I was on the August 5th-9th 2013 selection course, with some amazing people, on the Isle of Coll where Project Trust is based. The journey to Coll took a few days (it’s a long way!) and after a train from London to Edinburgh, a lift from Edinburgh to Glasgow (thank you Dad!), and a train from Glasgow to Oban, I arrived in Oban where I stayed overnight at Backpackers in order to get a very early ferry to Coll the next morning…the journey there was an adventure in itself! I didn’t meet any other fellow PT volunteers till I was stood outside the station at Oban trying to determine where the hostel was and frankly, looking rather lost! But I soon found another lost looking volunteer and we found our way to the hostel together where we soon relaxed and an evening of card games and chatting with the other volunteers shortly ensued. The selection course itself was an intense few days of workshops, talks, presentations, paper work, lazy bed digging, walking, biscuit eating, tea drinking and ceilidh-ing, but I enjoyed it so so much and came back from Coll exhausted but even more excited about the prospect of a year abroad with PT.

All that we could do now though was wait for ‘The Letter’ saying if we’d been accepted or not and confirming our top three country choices…needless to say, I was selected and my country choices were;

  1. Guyana
  2. Uganda
  3. South Africa.

Almost all volunteers end up going to their first choice and fundraise for that country placement but we have the other two countries as a back up in effect, just in case anything goes wrong at the projects volunteers are sent to or within the country.

Now, for the fundraising…!

In order to get to Guyana, I need to raise £5,600 for Project Trust, which covers pretty much everything I need, except jabs and visas. I have to admit, £5,600 sounds like an awful lot to raise and it is! But with the help of friends, family and some very generous strangers, I’ve almost reached my target! So far I’ve held more bake sales than I can remember, packed bags at my local supermarket, did a sponsored dress for a month, been a ‘Personal Tailor’, altering clothes for family and friends, sold jewellery and other handmade bits and bobs at Christmas fairs, received numerous donations from various individuals (check out the thankyou page), been baby sitting for neighbours, held a Burns Night supper and written almost 100 letters to grant giving foundations! It has been tough to fit it all in between college and exams, whilst still maintaining that all important ‘balance’ everyone talks about, but it has been a wonderful experience (so far!) and has really helped build my organisation skills and confidence, asking people for money is a lot harder than you might think!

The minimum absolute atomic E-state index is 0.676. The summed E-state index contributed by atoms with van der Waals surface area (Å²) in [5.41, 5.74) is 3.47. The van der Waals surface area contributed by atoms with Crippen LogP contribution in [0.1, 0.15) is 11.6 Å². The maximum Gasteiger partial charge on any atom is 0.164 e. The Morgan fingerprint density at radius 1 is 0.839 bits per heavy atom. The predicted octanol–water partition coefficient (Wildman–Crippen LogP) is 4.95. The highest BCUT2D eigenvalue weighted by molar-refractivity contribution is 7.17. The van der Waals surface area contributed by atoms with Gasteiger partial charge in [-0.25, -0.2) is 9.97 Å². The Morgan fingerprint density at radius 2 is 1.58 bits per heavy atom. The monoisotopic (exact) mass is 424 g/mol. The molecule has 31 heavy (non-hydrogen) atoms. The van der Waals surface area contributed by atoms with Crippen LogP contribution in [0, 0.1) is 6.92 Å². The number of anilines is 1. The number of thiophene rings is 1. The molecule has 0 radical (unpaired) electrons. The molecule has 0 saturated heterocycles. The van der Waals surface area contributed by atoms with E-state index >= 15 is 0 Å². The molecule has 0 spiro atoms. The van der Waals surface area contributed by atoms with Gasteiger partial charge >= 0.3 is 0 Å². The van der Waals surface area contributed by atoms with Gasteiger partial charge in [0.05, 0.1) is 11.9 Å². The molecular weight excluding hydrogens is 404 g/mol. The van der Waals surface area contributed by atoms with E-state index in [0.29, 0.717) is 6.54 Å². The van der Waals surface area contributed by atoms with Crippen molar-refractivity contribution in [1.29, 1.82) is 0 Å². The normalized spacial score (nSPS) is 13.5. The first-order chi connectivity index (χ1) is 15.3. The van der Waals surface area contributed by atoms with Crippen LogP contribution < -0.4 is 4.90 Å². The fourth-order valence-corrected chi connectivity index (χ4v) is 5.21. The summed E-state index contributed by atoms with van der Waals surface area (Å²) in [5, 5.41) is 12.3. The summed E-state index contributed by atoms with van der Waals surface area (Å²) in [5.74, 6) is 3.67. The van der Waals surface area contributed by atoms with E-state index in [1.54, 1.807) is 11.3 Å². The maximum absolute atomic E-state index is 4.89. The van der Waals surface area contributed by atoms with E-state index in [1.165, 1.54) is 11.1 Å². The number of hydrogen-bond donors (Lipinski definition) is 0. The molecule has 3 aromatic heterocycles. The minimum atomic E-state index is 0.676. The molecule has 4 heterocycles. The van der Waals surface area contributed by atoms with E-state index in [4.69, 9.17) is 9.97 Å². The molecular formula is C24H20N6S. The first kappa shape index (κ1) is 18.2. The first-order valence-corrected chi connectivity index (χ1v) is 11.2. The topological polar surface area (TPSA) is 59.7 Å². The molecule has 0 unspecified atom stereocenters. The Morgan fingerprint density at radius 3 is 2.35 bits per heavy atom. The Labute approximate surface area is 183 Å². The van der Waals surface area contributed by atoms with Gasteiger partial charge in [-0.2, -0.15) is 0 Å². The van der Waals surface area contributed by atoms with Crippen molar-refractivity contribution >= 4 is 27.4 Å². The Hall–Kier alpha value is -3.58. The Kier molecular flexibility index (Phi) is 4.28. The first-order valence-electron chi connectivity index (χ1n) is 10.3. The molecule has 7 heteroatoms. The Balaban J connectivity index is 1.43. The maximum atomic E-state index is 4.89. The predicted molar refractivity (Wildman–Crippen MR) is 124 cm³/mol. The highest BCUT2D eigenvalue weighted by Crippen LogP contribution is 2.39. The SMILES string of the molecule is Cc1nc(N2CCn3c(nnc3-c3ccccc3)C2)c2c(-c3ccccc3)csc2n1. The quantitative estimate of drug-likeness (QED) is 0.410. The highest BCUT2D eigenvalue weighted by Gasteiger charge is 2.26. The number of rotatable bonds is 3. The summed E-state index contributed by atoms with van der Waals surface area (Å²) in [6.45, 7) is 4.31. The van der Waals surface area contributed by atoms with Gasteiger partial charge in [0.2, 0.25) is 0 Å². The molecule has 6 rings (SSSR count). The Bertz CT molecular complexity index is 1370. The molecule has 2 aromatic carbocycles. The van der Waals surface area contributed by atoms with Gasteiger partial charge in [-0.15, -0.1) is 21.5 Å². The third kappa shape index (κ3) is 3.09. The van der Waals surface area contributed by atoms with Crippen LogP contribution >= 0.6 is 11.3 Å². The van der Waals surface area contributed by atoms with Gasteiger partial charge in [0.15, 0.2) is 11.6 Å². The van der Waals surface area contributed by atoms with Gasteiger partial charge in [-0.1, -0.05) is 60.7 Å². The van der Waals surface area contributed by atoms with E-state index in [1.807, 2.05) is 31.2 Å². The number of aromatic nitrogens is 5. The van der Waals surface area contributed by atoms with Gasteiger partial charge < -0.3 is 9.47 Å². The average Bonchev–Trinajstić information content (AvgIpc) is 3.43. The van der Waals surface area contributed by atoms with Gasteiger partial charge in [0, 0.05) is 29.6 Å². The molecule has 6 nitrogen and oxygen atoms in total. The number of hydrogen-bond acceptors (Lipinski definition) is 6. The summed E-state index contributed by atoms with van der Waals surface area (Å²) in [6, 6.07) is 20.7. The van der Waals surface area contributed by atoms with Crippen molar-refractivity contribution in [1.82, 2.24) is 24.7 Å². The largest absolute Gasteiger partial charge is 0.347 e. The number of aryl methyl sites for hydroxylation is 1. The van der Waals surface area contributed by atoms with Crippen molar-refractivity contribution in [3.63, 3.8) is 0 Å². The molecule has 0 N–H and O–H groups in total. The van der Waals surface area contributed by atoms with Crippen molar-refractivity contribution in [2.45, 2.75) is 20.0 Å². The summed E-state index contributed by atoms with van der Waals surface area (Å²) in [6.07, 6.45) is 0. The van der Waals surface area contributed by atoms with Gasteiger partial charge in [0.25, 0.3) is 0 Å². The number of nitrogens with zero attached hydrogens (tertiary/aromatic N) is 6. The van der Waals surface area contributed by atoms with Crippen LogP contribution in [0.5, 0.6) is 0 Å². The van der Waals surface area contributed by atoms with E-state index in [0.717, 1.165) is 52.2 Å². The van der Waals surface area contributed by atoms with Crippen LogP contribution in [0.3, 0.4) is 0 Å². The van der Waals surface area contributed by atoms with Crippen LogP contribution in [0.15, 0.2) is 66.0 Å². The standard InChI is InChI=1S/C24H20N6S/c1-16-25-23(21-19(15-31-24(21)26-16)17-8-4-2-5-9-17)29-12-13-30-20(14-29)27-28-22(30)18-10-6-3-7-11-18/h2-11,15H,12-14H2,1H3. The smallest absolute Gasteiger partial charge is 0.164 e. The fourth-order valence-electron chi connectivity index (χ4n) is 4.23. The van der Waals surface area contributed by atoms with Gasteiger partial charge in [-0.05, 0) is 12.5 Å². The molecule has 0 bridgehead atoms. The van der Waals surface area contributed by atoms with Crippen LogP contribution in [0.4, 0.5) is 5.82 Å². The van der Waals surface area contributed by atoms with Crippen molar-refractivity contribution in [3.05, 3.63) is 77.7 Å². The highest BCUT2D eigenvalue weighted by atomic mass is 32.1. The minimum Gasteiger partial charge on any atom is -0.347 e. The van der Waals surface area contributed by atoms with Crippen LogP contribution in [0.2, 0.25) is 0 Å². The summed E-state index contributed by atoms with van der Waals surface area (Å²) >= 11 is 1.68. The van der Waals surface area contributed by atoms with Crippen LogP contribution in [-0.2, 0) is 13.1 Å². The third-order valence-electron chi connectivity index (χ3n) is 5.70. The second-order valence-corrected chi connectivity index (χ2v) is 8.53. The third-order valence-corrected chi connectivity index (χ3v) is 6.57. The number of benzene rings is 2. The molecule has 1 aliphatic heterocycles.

My ‘journey’ as a PT volunteer so far has been incredible and I have loved (just about) every minute of it! It was really important to me that whatever I did during my year out was with an organisation I liked and felt comfortable volunteering for. Project Trust is a small charity and, as cliché as it sounds, really does feel like a family. The levels of support they provide really help make the whole experience so much more enjoyable and getting to know the staff and other potential volunteers over the selection course just made me fall in love with the charity as a whole, the way they work, what they stand for and how they look after and value their volunteers. I promise they haven’t made me say any of this either!

In short, just in case it hasn’t been clear, I can’t wait to go to Guyana and I am so excited about what next year will hold!

Anyways thank you for taking the time to read all this but that’s all for now. I’ve got more news and a very very exciting update coming very very very soon so stay tuned!! And for all those who were on my selection course… stay pulchritudinous! 🙂


Finally the first post!

Finally, the first post! I’ve been working on this blog for a while now, trying to set it up properly in between fundraising and school work but have only just got round to actually posting the first entry!

I’ll be updating this as often as I can all through the rest of my fundraising and preparations for going to Guyana. Although at the moment it’s mainly going to be for fundraising, it’s also a place where I can thank all the wonderful people who have helped and supported me with my mad ideas! Hopefully I’ll be able to update it occasionally whilst I’m in Guyana, although I don’t know how regularly. I’ll still be updating my Facebook fundraising page but this will have more information and generally more stuff on it!

I promise another update soon but thats all for now!

R x

Also a huge thank you to John for his help setting this up!